So far we've seen how to find individual interesting rows, like posts with high scores. A lot of the queries you'll find on SEDE are of this type—find posts from low-reputation users, all comments over a certain score threshold, all self-answered questions with positive scores for both question and answer, most-edited tag wikis, and so on. But SEDE (and SQL) can also do computations and aggregation.
Consider the question "who answers my questions"—that is, who are the users on the site who tend to help me? We can start with the following query:
SELECT a.Id AS [Post Link], a.Score, au.Id AS [User Link] FROM Posts p JOIN Posts a ON p.Id = a.ParentId JOIN Users au ON a.OwnerUserId = au.Id WHERE p.PostTypeId = 1 AND p.OwnerUserId = ##UserId## ORDER BY a.Score DESCRun Query
This query finds all questions (
1) from a given user(
and returns the answer links, answer scores, and answering users, ordered by answer score (highest first).
With this query we can start to see who provides the most-popular answers to somebody's questions.
But this doesn't tell us anything about overall patterns; it operates at the single-answer level. We're really more interested in patterns–which users tend to give good answers to my (or anybody else's) questions?
The next query produces some aggregate data, like this:
Here's the query:
SELECT SUM(a.Score) as 'Total Score', COUNT(au.Id) as '# Answers', au.Id AS [User Link] FROM Posts p JOIN Posts a ON p.Id = a.ParentId JOIN Users au ON a.OwnerUserId = au.Id WHERE p.PostTypeId = 1 AND p.OwnerUserId = ##UserId## -- We want one row per user: GROUP BY au.Id -- In order by total score, highest first: ORDER BY SUM(a.Score) DESCRun Query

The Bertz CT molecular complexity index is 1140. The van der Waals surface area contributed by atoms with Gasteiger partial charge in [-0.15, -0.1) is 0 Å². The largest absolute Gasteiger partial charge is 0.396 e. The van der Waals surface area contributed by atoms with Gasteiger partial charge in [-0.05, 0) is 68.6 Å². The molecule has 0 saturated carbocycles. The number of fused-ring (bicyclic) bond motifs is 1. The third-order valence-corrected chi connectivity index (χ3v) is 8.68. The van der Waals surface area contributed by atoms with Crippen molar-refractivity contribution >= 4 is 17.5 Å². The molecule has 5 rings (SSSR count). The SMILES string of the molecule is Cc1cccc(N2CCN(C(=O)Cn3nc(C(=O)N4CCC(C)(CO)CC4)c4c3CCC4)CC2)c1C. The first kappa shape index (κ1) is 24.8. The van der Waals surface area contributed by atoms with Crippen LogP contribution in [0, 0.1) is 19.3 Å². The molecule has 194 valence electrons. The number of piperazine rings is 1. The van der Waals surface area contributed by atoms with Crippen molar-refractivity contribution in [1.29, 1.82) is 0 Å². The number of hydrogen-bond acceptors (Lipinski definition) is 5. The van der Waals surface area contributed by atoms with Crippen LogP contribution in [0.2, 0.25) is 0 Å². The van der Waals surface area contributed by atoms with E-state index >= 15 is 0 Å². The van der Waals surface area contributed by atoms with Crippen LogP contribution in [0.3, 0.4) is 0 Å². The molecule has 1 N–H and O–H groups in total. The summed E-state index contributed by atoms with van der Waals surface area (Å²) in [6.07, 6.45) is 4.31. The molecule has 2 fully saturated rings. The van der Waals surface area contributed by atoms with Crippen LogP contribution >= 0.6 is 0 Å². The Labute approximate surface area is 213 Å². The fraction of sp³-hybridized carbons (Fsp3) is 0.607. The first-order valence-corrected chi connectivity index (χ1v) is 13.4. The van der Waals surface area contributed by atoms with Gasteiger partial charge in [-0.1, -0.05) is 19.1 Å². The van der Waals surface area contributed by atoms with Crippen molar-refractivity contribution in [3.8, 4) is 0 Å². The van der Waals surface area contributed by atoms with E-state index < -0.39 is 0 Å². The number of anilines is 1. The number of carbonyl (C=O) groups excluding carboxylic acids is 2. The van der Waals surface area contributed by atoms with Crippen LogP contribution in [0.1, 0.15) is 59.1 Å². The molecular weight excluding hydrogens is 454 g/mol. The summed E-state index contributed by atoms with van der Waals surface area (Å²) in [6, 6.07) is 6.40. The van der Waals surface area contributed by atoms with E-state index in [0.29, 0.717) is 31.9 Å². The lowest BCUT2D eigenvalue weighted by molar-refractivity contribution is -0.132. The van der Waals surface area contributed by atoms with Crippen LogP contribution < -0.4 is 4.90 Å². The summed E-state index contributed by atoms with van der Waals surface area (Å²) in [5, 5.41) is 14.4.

We use the
COUNT functions in the
SELECT statement to get the row values.
We want the total score (
SUM) of all
answers from each user, and we want to know how many answers there were. That's the first part of the query:
SELECT SUM(a.Score) as 'Total Score', COUNT(au.Id) as '# Answers', au.Id AS [User Link]
(Perhaps you would prefer the average score, not the sum. You can do that with
JOINs are the same as in the
previous query; we're linking question, answers, and answering users. The restrictions
WHERE) are also the same.
When reporting results we group the rows by answering user—one row per user, as opposed to one row per
answer—and we also want to show the highest score first. We used the
SUM earlier, in the
SELECT, but it's not actually a value
stored in the table, so we have to use it again here:
GROUP BY au.Id ORDER BY SUM(a.Score) DESC
Aggregate functions you might find helpful, in addition to
Notice, by the way, that while the "base" table in the last two queries is Posts, we don't actually return any columns from that table. That's fine. We're using it entirely as "glue" to hold the rest of the query together. Just because you include a table doesn't mean you have to show anything from it.Next Steps